Detection of Silicon in Agricultural Specimens Using Handheld XRF
Dr Cameron Chai1, Dr Stanislav Ulitzka1 and Dr Rosanne Quinnell2, Mr Daniel Howell2
1. AXT Pty Ltd
2. School of Life and Environmental Sciences, The University of Sydney
Silicon is the most abundant element in the Earth’s crust. It has been found that some plants have higher levels of silicon than others. It is the aim of this application note to demonstrate that a handheld X-Ray fluorescence spectrometer (HHXRF) is a capable tool for detecting silicon in agricultural specimens and that it is a capable alternative to other more traditionally used analytical techniques.
Despite the abundance of silicon in the environment, Si can only be taken up by plants in the form of mono-silicic acid (H4SiO4). Its presence in soil is influenced by factors such as pH, clay content, other minerals present, organic matter and Fe/Al oxides/hydroxides and fertiliser concentration.
Vast amounts of literature look at the effect of silicon in plant/crop productivity and health. According to Bloodnick (2018), “silicon is not considered an essential element and most will grow normally without it”. However, he also states that silicon benefits certain plants that are under stress. Si has been found to:
- Improve drought tolerance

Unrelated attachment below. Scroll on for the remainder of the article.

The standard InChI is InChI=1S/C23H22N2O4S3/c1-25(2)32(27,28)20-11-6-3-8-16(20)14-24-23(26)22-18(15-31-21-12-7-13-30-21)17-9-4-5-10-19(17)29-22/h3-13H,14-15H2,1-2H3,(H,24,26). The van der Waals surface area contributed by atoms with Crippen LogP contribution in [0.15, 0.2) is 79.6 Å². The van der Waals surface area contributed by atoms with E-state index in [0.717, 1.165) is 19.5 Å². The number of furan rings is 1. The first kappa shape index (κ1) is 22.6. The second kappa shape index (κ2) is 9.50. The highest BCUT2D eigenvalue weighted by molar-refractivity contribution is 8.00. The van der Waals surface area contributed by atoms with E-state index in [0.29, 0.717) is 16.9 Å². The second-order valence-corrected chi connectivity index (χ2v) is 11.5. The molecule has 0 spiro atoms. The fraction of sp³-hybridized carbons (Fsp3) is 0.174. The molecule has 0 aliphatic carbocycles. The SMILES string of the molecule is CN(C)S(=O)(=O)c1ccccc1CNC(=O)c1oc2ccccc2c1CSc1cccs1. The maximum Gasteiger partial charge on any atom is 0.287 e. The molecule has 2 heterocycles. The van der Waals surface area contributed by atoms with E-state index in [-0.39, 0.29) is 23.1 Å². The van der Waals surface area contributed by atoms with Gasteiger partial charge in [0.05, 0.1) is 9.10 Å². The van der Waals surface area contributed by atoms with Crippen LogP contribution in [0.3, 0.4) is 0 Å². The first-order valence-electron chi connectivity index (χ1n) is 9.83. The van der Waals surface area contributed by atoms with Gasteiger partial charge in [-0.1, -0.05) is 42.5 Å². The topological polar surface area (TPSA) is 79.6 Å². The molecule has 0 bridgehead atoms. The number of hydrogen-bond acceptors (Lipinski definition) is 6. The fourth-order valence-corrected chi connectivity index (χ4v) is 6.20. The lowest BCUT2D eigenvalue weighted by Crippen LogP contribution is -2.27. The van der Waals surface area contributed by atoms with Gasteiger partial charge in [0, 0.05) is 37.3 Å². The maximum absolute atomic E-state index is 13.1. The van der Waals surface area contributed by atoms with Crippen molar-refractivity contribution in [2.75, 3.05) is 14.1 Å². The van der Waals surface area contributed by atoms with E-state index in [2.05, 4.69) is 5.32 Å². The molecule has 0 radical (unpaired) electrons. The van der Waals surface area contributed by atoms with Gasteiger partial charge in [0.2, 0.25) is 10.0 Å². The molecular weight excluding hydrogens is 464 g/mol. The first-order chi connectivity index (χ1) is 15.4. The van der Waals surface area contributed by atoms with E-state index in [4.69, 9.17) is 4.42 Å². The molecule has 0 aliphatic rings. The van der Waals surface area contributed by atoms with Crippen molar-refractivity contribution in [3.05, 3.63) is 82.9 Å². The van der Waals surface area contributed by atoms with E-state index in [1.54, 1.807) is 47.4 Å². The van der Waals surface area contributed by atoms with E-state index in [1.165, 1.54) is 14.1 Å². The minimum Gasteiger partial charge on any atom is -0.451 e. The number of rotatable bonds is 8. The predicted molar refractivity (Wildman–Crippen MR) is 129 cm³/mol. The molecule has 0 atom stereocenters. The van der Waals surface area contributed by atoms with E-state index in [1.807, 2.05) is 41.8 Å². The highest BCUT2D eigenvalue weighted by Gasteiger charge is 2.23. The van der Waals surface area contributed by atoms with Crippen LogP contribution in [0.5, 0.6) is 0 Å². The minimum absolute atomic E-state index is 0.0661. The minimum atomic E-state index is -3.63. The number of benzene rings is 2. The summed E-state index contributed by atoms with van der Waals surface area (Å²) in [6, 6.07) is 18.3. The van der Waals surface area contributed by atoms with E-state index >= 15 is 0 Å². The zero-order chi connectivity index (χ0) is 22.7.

- Delay wilting (improved water-stress response)
- Enhance resistance to micronutrient and other metal toxicities
- Increase stem strength
- Increase resistance to fungal pathogens
According to Kumar et al. (2017) the uptake of the mono silicic acid can be passive or active. The silicon is then deposited in the root epidermis, leaf epidermal cells and outer epidermal cells of inflorescence bracts as amorphous hydrated silica. Some plants are known to uptake greater amounts of silicon than others. As such, plants can be classified, based on the amount of silicon they uptake as:
- Accumulators > 1.5% Si
- Intermediate 0.5 to 1.5% Si
- Non-accumulators < 0.5% Si
XRF is a common elemental analysis technique used in materials science, cement, mining and positive materials identification (PMI). While high throughput laboratories favour larger XRF spectrometers, handheld XRF’s have become more commonplace, especially where portability and in-field measurements are required.
In this application note we examine a number of plant leaves using HHXRF.
Methods and Materials
In this study we used a SciAps X-300 HHXRF that features a high performance silicon drift detector, pulse processing electronics and a highly optimised X-ray tube (50kV Rh anode) and detector geometry to maximise count rates. Using an Android operating system, SciAps HHXRF’s also offer other features such as wifi connectivity. Measurement times for each spot examined were 15-18 seconds using the in-built soil profile running at 15kV.
We tested 3 types of plants:
- Bamboo (Family: Poaceae)
- Lemongrass (Family: Poaceae)
- Kauri Pine (Family: Araucarieaceae)